By Joyce Moore BSDH, RDH, CRCST
The COVID-19 pandemic has brought a new urgency to infection prevention, serving as a reminder to healthcare professionals that a strong infection prevention program is important to keep patients and caregivers safe. This new urgency has especially highlighted equipment sterilization as a means to reduce transmission of infectious diseases and exposure to contagions.
The dangers surrounding potential transmission of COVID-19 in healthcare settings did not create the need for effective infection prevention measures. Infection prevention has been a focus in healthcare for many years, in both ambulatory and acute care settings.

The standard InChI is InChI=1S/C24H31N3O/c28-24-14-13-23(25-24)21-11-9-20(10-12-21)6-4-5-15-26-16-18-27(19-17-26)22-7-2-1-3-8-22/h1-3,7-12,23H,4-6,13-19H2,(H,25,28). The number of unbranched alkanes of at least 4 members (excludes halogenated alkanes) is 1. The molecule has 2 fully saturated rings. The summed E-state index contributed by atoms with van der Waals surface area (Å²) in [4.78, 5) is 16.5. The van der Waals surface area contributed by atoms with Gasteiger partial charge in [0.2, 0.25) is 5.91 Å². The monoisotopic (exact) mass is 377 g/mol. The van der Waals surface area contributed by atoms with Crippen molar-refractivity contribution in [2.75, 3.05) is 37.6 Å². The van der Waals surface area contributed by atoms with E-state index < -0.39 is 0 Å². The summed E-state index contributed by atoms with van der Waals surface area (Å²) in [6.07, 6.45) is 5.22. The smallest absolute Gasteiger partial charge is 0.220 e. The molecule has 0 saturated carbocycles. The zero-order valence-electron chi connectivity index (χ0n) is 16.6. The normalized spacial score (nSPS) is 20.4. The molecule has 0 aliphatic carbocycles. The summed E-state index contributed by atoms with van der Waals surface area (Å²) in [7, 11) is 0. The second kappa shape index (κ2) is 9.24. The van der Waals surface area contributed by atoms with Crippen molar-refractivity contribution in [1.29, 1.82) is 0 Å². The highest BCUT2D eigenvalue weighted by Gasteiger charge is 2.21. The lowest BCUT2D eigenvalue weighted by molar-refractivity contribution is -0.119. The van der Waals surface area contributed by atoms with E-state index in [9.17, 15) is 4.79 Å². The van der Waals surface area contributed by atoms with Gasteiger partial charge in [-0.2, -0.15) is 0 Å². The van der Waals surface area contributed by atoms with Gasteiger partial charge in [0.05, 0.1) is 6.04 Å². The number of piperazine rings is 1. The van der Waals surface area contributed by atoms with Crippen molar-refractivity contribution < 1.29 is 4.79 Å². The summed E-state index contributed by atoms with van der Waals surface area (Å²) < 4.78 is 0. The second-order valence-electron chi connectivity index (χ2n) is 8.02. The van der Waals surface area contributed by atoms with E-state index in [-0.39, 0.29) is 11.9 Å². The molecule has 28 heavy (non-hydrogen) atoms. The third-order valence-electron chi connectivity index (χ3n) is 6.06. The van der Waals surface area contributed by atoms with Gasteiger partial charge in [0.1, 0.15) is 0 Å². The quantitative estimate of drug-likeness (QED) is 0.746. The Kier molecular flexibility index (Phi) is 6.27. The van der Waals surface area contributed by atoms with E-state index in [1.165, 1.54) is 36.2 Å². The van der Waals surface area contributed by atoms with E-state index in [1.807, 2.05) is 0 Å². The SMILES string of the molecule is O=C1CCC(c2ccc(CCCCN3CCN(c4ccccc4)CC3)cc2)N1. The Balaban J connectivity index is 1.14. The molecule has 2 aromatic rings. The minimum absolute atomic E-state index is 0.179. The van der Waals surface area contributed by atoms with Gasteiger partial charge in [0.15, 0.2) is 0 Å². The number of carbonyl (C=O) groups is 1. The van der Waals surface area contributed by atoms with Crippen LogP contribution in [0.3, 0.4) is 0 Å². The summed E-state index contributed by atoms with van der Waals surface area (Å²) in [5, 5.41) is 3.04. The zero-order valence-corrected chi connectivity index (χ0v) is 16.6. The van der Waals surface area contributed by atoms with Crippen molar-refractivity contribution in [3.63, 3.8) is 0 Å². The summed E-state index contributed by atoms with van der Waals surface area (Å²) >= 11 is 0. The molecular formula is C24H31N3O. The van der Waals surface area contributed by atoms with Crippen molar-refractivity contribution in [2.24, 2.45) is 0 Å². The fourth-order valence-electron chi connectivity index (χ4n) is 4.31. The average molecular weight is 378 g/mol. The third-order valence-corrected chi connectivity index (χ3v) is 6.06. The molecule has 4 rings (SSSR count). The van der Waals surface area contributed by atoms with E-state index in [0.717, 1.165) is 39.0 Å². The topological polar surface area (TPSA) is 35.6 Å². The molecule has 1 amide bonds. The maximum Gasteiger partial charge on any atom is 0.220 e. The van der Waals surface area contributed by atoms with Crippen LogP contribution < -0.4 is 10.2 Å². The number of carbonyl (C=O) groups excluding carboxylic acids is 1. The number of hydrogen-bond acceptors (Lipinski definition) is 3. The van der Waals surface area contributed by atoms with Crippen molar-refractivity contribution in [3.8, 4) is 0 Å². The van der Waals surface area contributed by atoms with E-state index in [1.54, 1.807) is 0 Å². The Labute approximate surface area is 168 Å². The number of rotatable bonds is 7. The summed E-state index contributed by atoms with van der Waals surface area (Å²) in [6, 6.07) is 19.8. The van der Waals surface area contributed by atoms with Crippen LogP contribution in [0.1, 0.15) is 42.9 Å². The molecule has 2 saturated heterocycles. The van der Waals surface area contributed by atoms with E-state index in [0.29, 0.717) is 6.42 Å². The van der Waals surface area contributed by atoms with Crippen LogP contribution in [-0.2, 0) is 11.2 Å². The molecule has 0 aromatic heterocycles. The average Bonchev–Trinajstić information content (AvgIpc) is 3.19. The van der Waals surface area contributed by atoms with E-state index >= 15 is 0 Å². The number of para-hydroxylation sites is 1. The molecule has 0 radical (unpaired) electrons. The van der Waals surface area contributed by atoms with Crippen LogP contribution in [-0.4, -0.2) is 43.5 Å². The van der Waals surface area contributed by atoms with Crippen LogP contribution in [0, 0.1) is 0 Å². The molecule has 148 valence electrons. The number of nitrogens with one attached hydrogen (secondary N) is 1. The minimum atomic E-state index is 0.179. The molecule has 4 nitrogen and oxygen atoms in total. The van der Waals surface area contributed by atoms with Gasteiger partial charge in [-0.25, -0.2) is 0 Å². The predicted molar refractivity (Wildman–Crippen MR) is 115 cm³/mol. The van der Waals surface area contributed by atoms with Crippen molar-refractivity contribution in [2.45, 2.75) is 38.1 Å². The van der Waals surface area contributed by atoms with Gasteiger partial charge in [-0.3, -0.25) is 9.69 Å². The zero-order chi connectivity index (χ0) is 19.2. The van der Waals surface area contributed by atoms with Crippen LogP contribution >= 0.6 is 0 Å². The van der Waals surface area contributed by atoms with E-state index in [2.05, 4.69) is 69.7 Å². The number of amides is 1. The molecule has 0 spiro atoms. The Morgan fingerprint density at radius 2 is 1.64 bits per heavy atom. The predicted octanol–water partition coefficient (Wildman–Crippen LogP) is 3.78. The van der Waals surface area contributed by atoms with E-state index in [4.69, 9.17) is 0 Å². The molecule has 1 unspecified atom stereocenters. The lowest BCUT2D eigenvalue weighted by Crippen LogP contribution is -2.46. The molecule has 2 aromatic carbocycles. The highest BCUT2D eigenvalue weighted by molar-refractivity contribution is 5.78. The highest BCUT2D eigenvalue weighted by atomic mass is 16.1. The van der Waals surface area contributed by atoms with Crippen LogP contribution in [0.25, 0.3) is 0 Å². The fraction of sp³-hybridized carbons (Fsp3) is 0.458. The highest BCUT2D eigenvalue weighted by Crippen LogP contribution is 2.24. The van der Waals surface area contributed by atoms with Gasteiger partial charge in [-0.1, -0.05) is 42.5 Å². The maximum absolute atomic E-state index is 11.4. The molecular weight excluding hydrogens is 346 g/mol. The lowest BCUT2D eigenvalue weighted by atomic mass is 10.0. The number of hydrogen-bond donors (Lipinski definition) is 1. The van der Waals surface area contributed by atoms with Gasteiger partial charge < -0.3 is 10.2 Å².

As discussed in a previous blog post on instrument processing, the Centers for Disease Control and Prevention (CDC) established guidelines in 2008 outlining the five steps in the sterilization process:
Sterilization begins by following the facility’s standard operating procedures (SOPs) and the equipment and instrument manufacturer’s instructions for use (IFU). The fourth step, monitoring, includes the use of physical, chemical and biological monitors to assure sterilizer efficacy:
Instrument processing is more than just instrument sterilization. It encompasses the transport, cleaning, disinfection, drying and storage of reusable instruments in a practice, as well as documenting the results of monitoring each sterilization cycle. As you assess your infection prevention efforts, consider standardizing the instrument processing area.
In this white paper, we discuss the need for effective infection prevention measures and look at three steps that, when taken, can help enhance infection prevention programs and initiatives.